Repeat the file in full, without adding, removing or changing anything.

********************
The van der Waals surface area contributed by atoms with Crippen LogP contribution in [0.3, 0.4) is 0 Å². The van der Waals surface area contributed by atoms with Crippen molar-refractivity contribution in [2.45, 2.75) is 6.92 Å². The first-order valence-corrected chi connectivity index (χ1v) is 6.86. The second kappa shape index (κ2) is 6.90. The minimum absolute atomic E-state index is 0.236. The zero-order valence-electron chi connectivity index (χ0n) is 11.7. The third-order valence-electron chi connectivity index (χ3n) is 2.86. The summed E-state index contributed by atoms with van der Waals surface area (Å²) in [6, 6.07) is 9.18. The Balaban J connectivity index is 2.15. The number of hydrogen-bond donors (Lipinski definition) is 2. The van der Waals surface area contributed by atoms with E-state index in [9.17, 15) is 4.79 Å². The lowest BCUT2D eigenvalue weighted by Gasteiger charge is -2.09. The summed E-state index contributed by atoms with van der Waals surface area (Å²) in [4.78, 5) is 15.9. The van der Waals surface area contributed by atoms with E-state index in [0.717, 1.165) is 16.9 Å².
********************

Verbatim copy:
The van der Waals surface area contributed by atoms with Crippen LogP contribution in [0.3, 0.4) is 0 Å². The van der Waals surface area contributed by atoms with Crippen molar-refractivity contribution in [2.45, 2.75) is 6.92 Å². The first-order valence-corrected chi connectivity index (χ1v) is 6.86. The second kappa shape index (κ2) is 6.90. The minimum absolute atomic E-state index is 0.236. The zero-order valence-electron chi connectivity index (χ0n) is 11.7. The third-order valence-electron chi connectivity index (χ3n) is 2.86. The summed E-state index contributed by atoms with van der Waals surface area (Å²) in [6, 6.07) is 9.18. The Balaban J connectivity index is 2.15. The number of hydrogen-bond donors (Lipinski definition) is 2. The van der Waals surface area contributed by atoms with E-state index in [9.17, 15) is 4.79 Å². The lowest BCUT2D eigenvalue weighted by Gasteiger charge is -2.09. The summed E-state index contributed by atoms with van der Waals surface area (Å²) in [4.78, 5) is 15.9. The van der Waals surface area contributed by atoms with E-state index in [0.717, 1.165) is 16.9 Å².